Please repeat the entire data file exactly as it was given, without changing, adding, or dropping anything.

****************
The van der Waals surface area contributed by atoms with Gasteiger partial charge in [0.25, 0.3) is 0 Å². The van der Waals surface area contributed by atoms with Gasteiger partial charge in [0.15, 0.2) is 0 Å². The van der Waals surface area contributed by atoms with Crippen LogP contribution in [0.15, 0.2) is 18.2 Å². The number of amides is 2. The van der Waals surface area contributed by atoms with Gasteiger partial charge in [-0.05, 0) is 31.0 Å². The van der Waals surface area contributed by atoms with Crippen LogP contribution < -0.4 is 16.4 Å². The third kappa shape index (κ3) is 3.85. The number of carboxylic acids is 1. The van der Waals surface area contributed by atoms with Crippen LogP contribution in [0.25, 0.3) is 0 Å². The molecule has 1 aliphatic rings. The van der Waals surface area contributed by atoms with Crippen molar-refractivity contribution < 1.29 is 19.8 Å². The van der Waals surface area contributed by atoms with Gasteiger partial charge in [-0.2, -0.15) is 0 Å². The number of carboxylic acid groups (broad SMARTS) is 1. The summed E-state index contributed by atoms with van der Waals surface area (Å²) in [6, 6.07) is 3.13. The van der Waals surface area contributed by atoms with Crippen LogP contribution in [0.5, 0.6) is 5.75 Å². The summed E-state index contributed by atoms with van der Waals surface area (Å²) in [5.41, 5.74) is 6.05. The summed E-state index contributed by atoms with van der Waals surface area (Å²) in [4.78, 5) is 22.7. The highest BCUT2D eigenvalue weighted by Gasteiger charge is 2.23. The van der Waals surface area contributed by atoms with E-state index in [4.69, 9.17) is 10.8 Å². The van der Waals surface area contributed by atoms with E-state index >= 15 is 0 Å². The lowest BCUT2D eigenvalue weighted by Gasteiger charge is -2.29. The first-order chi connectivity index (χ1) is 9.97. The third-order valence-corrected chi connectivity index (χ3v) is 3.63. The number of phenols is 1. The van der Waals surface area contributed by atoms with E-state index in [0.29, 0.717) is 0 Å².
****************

The van der Waals surface area contributed by atoms with Gasteiger partial charge in [0.25, 0.3) is 0 Å². The van der Waals surface area contributed by atoms with Gasteiger partial charge in [0.15, 0.2) is 0 Å². The van der Waals surface area contributed by atoms with Crippen LogP contribution in [0.15, 0.2) is 18.2 Å². The number of amides is 2. The van der Waals surface area contributed by atoms with Gasteiger partial charge in [-0.05, 0) is 31.0 Å². The van der Waals surface area contributed by atoms with Crippen LogP contribution < -0.4 is 16.4 Å². The third kappa shape index (κ3) is 3.85. The number of carboxylic acids is 1. The van der Waals surface area contributed by atoms with Crippen LogP contribution in [0.25, 0.3) is 0 Å². The molecule has 1 aliphatic rings. The van der Waals surface area contributed by atoms with Crippen molar-refractivity contribution < 1.29 is 19.8 Å². The van der Waals surface area contributed by atoms with Gasteiger partial charge in [-0.2, -0.15) is 0 Å². The number of carboxylic acid groups (broad SMARTS) is 1. The summed E-state index contributed by atoms with van der Waals surface area (Å²) in [6, 6.07) is 3.13. The van der Waals surface area contributed by atoms with Crippen LogP contribution in [0.5, 0.6) is 5.75 Å². The summed E-state index contributed by atoms with van der Waals surface area (Å²) in [5.41, 5.74) is 6.05. The summed E-state index contributed by atoms with van der Waals surface area (Å²) in [4.78, 5) is 22.7. The highest BCUT2D eigenvalue weighted by Gasteiger charge is 2.23. The van der Waals surface area contributed by atoms with E-state index in [4.69, 9.17) is 10.8 Å². The van der Waals surface area contributed by atoms with E-state index >= 15 is 0 Å². The lowest BCUT2D eigenvalue weighted by Gasteiger charge is -2.29. The first-order chi connectivity index (χ1) is 9.97. The third-order valence-corrected chi connectivity index (χ3v) is 3.63. The number of phenols is 1. The van der Waals surface area contributed by atoms with E-state index in [0.29, 0.717) is 0 Å².